How To Protect Yourselves and Your Workplace From the Novel Coronavirus

How To Protect Yourselves and Your Workplace From the Novel Coronavirus

Here’s what you need to know about the illness and how to stay safe:

According to CNN, the novel coronavirus is now a “public health emergency of international concern,” killing more than 2,700 people and infecting more than 80,000 worldwide.

A US health official said it’s not a matter of if, but when, this virus will spread in America. And the US Centers for Disease Control and Prevention expects the virus to keep spreading beyond this year.

What is different about this coronavirus?

Coronaviruses are not new. There are many kinds in existence, including what we call the common cold. This particular one, however, is called the ‘novel” coronavirus because it has not been previously identified in humans.

It’s also unusual for a couple of other reasons:

  • It is believed to have jumped from animals to humans, which is rare
  • It then became transmissible from human to human, which is even rarer
  • You may be infected for up to 14 days before you show any symptoms, which is worrisome because you are spreading the virus that entire time.

What is COVID-19?

COVID-19 is the official name for this coronavirus. It refers to the infectious disease caused by the most recently discovered coronavirus. This new virus and disease were unknown before the outbreak began in Wuhan, China, in December 2019.

What are the symptoms of this coronavirus?

According to the World Health Organization, the most common symptoms of COVID-19 are fever, tiredness, and dry cough. Some patients may have aches and pains, nasal congestion, runny nose, sore throat or diarrhea. These symptoms are usually mild and begin gradually. Some people become infected but don’t develop any symptoms and don’t feel unwell.

Most people (about 80%) recover from the disease without needing special treatment. Around 1 out of every 6 people who gets COVID-19 becomes seriously ill and develops difficulty breathing. Older people, and those with underlying medical problems like high blood pressure, heart problems or diabetes, are more likely to develop serious illness. About 2% of people with the disease have died. People with fever, cough and difficulty breathing should seek medical attention.

What can workplaces do?

There are two key things companies can do to keep their employees healthy and their workplaces free from germs.

  1. Encourage sick employees to stay home until their fever has stayed below 100.4 degrees for at least 24 hours, without the help of fever-reducing medicine.
  2. Make sure the workplace is clean. Disposable wipes should be used frequently to wipe down commonly touched surfaces like doorknobs, refrigerator handles, faucets, microwave ovens, coffee makers, etc. And while it seems obvious employees should practice correct coughing etiquette — cover your mouth and nose completely with a tissue or your shirt sleeve — and wash their hands frequently for at least 20 seconds.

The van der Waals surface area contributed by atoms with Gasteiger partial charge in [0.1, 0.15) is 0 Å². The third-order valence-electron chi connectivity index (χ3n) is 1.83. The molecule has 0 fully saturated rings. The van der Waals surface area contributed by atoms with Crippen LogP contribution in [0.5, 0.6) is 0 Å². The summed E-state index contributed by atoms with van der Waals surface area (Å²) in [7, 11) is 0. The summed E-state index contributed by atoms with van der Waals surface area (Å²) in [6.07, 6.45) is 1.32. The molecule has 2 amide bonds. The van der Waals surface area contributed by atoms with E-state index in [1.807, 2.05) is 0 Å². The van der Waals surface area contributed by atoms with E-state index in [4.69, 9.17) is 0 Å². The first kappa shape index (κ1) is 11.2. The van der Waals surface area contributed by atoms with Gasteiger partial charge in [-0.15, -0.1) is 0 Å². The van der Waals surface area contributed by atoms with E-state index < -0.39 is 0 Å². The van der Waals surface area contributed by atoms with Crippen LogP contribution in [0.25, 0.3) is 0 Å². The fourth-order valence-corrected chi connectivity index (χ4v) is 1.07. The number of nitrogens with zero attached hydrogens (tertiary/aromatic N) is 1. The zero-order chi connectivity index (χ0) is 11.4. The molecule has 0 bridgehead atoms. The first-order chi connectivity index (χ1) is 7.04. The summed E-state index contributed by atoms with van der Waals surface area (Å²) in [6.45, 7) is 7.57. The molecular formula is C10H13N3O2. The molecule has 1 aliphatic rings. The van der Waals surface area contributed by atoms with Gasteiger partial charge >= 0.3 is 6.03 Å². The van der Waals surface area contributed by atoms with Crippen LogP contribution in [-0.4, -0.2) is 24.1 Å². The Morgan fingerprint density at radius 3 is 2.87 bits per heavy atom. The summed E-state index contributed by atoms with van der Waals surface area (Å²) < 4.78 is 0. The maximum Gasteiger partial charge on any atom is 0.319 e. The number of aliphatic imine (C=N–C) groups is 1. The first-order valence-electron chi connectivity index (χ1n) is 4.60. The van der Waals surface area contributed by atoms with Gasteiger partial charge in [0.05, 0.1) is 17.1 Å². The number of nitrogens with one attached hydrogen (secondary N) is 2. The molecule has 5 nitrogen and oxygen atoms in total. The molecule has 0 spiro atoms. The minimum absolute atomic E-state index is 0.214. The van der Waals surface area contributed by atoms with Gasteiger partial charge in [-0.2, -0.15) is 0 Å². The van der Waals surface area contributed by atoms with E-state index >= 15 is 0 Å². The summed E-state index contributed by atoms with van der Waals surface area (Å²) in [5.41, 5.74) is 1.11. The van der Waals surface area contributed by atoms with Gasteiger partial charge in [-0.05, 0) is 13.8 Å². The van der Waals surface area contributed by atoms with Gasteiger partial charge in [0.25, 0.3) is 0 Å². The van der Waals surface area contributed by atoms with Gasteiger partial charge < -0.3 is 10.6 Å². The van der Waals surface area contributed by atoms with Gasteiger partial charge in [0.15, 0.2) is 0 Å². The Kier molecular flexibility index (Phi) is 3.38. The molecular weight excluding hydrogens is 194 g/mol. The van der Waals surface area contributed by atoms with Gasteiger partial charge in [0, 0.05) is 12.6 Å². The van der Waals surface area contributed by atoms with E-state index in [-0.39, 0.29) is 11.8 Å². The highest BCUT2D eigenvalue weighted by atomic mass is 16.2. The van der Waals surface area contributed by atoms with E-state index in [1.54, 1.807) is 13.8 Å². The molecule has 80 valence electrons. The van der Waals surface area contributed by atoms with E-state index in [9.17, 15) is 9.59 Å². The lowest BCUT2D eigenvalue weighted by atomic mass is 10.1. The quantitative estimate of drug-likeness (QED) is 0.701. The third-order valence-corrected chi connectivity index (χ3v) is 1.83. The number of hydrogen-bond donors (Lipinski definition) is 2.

The CDC advises companies to hang flyers about how to prevent the spread of illness. We’ve prepared a couple for you and they can be requested for free here.

What about the flu?

The flu is also having a banner season and it is too soon to let your guard down about it. Influenza, or flu, is a contagious respiratory illness caused by viruses that infect the nose, throat and sometimes the lungs. Flu is different from a cold and usually comes on suddenly. There are two main types of flu virus: Types A and B. Both can cause mild to severe illness. The most important step in preventing flu is to get a flu vaccine each year.

People who have flu often feel some or all of these symptoms:

  • Fever or feeling feverish/chills. It’s important to note that not everyone with flu will have a fever.
  • Cough
  • Sore throat
  • Runny or stuffy nose
  • Muscle or body aches
  • Headache
  • Fatigue (tiredness)
  • Some people may have vomiting and diarrhea, though this is more common in children than adults.

It’s not too late to get a flu vaccine. Contact your health care provider for more information.

Is Coronavirus the same as the flu?

No. While they are both respiratory illnesses and present with similar symptoms, they are not the same and they are caused by different viruses. Neither virus is treatable with antibiotics, which only work on bacterial infections and only the flu, at this point, has a vaccine available.

Both are best prevented by frequent, thorough hand washing, coughing into the crook of your elbow, staying home when sick and limiting contact with people who are infected.

The CDC advises companies to hang flyers about how to prevent the spread of illness. We’ve prepared a couple for you and they can be requested for free here.

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Greg Bussmann
About Greg Bussmann 319 Articles
Greg Bussmann is a Marketing Specialist at Office Essentials. He is a lifelong, proud St. Louisan, a technology enthusiast, and father to four teenage daughters. He spends his spare time providing rides, chaperoning dates and trying to keep track of his credit cards. He also enjoys watching the St. Louis Cardinals when it's his turn to use the remote. Email Greg anytime.